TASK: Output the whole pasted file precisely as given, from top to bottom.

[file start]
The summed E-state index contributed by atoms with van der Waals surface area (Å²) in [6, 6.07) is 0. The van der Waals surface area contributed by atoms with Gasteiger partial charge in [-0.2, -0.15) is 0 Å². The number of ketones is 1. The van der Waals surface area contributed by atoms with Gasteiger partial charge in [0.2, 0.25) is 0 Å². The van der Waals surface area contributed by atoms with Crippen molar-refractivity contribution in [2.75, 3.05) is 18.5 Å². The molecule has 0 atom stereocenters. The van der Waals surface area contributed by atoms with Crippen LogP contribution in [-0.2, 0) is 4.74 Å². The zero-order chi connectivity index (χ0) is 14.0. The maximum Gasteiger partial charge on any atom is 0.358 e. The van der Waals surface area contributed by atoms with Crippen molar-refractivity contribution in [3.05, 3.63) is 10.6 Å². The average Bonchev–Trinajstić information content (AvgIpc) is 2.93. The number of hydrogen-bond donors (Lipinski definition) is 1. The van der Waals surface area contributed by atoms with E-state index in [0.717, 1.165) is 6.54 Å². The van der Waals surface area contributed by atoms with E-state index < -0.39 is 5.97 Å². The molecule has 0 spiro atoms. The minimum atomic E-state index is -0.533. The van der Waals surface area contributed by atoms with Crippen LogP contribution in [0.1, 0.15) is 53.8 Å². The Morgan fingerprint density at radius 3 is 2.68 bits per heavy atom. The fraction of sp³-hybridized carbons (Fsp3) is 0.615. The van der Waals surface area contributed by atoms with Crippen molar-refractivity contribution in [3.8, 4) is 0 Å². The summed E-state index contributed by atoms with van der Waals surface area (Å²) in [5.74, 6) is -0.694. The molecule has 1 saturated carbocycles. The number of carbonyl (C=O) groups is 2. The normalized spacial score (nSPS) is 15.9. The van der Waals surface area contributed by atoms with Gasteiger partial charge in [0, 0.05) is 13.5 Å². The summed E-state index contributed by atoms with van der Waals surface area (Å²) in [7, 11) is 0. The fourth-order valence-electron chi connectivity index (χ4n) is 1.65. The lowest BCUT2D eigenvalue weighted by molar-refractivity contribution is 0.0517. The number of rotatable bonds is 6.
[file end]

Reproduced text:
The summed E-state index contributed by atoms with van der Waals surface area (Å²) in [6, 6.07) is 0. The van der Waals surface area contributed by atoms with Gasteiger partial charge in [-0.2, -0.15) is 0 Å². The number of ketones is 1. The van der Waals surface area contributed by atoms with Gasteiger partial charge in [0.2, 0.25) is 0 Å². The van der Waals surface area contributed by atoms with Crippen molar-refractivity contribution in [2.75, 3.05) is 18.5 Å². The molecule has 0 atom stereocenters. The van der Waals surface area contributed by atoms with Crippen LogP contribution in [-0.2, 0) is 4.74 Å². The zero-order chi connectivity index (χ0) is 14.0. The maximum Gasteiger partial charge on any atom is 0.358 e. The van der Waals surface area contributed by atoms with Crippen molar-refractivity contribution in [3.05, 3.63) is 10.6 Å². The average Bonchev–Trinajstić information content (AvgIpc) is 2.93. The number of hydrogen-bond donors (Lipinski definition) is 1. The van der Waals surface area contributed by atoms with E-state index in [0.717, 1.165) is 6.54 Å². The van der Waals surface area contributed by atoms with E-state index < -0.39 is 5.97 Å². The molecule has 0 spiro atoms. The minimum atomic E-state index is -0.533. The van der Waals surface area contributed by atoms with Crippen LogP contribution in [0.1, 0.15) is 53.8 Å². The Morgan fingerprint density at radius 3 is 2.68 bits per heavy atom. The fraction of sp³-hybridized carbons (Fsp3) is 0.615. The van der Waals surface area contributed by atoms with Crippen molar-refractivity contribution in [3.8, 4) is 0 Å². The summed E-state index contributed by atoms with van der Waals surface area (Å²) in [5.74, 6) is -0.694. The molecule has 1 saturated carbocycles. The number of carbonyl (C=O) groups is 2. The normalized spacial score (nSPS) is 15.9. The van der Waals surface area contributed by atoms with Gasteiger partial charge in [0, 0.05) is 13.5 Å². The summed E-state index contributed by atoms with van der Waals surface area (Å²) in [7, 11) is 0. The fourth-order valence-electron chi connectivity index (χ4n) is 1.65. The lowest BCUT2D eigenvalue weighted by molar-refractivity contribution is 0.0517. The number of rotatable bonds is 6.